The earliest lyrics in the anthology establish the rhyme pattern that many casual listeners still associate with hip-hop. Each four-beat line ended with a rhyme, heavily emphasized, and each verse was a series of couplets, not always thematically or sonically related to each other:
I’m Melle Mel and I rock so well
From the World Trade to the depths of hell.
Those lines were recorded in December, 1978, at a performance by Grandmaster Flash and the Furious Five at the Audubon Ballroom, on Broadway and 165th Street (the same hall where Malcolm X was assassinated, thirteen years earlier). The springy exuberance of Melle Mel’s voice matched the elastic funk of the disco records that many early rappers used as their backing tracks.
The rise of Run-D.M.C., in the early nineteen-eighties, helped change that: the group’s two rappers, Run and D.M.C., performed in jeans and sneakers, and they realized that hip-hop could be entertaining without being cheerful. They delivered even goofy lyrics with staccato aggression, which is one reason that they appealed to the young Jay-Z—they reminded him of guys he knew. In “Decoded,” he quotes a couple of lines by Run:
Cool chief rocker, I don’t drink vodka
But keep a bag of cheeba inside my locker
There is aggression in the phrasing: the first line starts sharply, with a stressed syllable, instead of easing into the beat with an unstressed one. “The words themselves don’t mean much, but he snaps those clipped syllables out like drumbeats, bap bap bapbap,” Jay-Z writes. “If you listened to that joint and came away thinking it was a simple rhyme about holding weed in a gym locker, you’d be reading it wrong: The point of those bars is to bang out a rhythmic idea.”
The first Run-D.M.C. album arrived in 1984, but within a few years the group’s sparse lyrical style came to seem old-fashioned; a generation of rappers had arrived with a trickier sense of swing. Hip-hop historians call this period the Golden Age (Bradley and DuBois date it from 1985 to 1992), and it produced the kinds of lyrical shifts that are easy to spot in print: extended similes and ambitious use of symbolism; an increased attention to character and ideology; unpredictable internal rhyme schemes; enjambment and uneven line lengths. This last innovation may have been designed to delight anthologizers and frustrate them, too, because it makes hip-hop hard to render in print. Bradley and DuBois claim, with ill-advised certainty, to have solved the problem of line breaks: “one musical bar is equal to one line of verse.” But, in fact, most of their lines start before the downbeat, somewhere (it’s not clear how they decided) between the fourth beat of one bar and the first beat of the next one. Here they are quoting Big Daddy Kane, one of the genre’s first great enjambers, in a tightly coiled passage from his 1987 single, “Raw”:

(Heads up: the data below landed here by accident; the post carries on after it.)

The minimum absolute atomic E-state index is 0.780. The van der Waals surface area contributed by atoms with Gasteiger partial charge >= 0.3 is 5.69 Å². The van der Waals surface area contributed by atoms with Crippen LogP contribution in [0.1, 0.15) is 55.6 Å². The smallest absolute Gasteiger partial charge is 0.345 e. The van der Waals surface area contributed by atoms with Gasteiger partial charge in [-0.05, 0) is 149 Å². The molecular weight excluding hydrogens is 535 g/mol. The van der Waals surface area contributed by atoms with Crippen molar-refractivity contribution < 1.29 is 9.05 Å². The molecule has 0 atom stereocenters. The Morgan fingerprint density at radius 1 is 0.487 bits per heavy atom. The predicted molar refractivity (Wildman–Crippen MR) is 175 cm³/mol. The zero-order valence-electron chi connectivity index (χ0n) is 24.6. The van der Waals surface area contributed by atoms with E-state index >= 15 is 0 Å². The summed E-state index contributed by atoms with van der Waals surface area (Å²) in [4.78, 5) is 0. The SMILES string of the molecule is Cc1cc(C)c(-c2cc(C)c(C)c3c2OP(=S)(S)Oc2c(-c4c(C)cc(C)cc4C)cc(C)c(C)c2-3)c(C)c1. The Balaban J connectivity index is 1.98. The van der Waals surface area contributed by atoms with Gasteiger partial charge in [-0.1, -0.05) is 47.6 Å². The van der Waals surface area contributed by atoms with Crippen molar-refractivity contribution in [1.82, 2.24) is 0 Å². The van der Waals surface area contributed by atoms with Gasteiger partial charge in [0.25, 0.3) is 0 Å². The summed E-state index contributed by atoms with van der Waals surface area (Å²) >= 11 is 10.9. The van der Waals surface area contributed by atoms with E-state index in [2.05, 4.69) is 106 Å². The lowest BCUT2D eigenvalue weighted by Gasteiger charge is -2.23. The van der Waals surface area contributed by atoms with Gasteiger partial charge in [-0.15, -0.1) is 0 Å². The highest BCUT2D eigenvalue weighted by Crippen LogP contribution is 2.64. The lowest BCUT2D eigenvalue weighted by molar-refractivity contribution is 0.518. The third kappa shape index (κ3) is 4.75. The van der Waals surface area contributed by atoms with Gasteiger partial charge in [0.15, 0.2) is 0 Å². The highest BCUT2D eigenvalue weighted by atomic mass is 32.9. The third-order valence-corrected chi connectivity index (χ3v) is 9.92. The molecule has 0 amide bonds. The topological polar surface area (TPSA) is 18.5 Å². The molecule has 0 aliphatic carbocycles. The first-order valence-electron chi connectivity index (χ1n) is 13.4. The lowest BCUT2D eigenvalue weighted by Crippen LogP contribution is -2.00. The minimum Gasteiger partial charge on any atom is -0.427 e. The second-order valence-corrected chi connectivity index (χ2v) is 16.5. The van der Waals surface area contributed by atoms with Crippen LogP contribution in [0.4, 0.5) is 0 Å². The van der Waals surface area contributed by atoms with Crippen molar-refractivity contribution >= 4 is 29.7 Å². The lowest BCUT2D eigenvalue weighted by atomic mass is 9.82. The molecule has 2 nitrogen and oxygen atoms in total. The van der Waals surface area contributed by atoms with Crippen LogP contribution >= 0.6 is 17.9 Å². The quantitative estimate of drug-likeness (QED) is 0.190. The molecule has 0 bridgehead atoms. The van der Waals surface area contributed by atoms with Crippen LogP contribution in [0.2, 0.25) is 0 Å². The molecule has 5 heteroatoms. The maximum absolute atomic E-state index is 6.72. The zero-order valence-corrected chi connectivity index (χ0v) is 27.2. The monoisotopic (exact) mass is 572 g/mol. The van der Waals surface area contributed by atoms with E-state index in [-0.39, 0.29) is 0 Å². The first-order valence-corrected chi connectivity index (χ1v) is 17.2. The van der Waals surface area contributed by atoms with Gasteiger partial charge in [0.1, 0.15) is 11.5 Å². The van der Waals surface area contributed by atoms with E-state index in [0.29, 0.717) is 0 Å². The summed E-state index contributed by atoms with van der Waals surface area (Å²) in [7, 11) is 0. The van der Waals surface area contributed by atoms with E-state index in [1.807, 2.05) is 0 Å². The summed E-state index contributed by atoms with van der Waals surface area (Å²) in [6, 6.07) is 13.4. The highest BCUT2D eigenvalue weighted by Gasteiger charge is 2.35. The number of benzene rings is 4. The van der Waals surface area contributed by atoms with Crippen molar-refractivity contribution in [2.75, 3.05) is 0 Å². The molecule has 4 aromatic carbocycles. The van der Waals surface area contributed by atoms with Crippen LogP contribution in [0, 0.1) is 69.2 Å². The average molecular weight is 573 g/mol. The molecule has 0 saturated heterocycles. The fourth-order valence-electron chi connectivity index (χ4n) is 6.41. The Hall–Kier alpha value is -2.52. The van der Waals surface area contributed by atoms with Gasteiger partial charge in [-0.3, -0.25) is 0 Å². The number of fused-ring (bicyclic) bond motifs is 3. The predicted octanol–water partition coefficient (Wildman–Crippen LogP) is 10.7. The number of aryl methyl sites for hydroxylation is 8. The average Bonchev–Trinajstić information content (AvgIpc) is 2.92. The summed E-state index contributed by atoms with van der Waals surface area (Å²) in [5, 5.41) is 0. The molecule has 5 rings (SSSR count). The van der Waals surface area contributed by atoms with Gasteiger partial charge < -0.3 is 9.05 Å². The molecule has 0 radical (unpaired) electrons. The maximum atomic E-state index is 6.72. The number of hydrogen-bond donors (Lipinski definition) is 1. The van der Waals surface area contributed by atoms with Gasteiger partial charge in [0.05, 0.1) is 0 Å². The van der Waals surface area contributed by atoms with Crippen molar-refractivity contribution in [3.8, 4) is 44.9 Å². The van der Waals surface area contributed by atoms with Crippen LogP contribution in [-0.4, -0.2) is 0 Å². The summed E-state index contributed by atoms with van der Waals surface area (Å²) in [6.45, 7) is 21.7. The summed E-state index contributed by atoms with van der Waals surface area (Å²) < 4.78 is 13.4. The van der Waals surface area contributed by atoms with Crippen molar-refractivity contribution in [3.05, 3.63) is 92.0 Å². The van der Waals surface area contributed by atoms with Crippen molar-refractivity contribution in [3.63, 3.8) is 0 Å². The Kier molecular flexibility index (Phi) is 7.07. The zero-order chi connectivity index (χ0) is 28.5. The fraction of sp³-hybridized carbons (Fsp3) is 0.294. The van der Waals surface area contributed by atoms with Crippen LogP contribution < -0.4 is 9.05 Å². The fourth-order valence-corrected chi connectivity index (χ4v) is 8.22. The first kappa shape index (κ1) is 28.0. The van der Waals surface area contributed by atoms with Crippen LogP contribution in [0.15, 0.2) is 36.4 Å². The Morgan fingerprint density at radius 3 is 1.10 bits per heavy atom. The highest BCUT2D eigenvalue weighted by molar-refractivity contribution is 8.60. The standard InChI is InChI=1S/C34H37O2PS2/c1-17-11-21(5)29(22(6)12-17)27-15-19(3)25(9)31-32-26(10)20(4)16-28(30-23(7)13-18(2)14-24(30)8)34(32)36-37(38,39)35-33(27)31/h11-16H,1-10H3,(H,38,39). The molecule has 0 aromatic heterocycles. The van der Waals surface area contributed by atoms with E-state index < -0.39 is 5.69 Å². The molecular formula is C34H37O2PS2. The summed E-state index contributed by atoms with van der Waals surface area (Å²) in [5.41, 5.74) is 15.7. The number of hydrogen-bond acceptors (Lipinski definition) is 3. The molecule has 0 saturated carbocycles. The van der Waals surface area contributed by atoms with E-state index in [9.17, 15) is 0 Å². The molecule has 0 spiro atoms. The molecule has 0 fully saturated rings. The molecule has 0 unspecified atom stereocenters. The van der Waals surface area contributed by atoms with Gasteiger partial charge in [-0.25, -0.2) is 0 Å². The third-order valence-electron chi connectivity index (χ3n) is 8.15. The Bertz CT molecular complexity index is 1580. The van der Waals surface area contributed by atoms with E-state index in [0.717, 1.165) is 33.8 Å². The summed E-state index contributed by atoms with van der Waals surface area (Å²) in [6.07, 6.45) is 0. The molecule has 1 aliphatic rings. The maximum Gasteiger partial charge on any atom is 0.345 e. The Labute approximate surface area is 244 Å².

I’ll damage ya, I’m not an amateur but a professional
Unquestionable, without doubt superb
So full of action, my name should be a verb.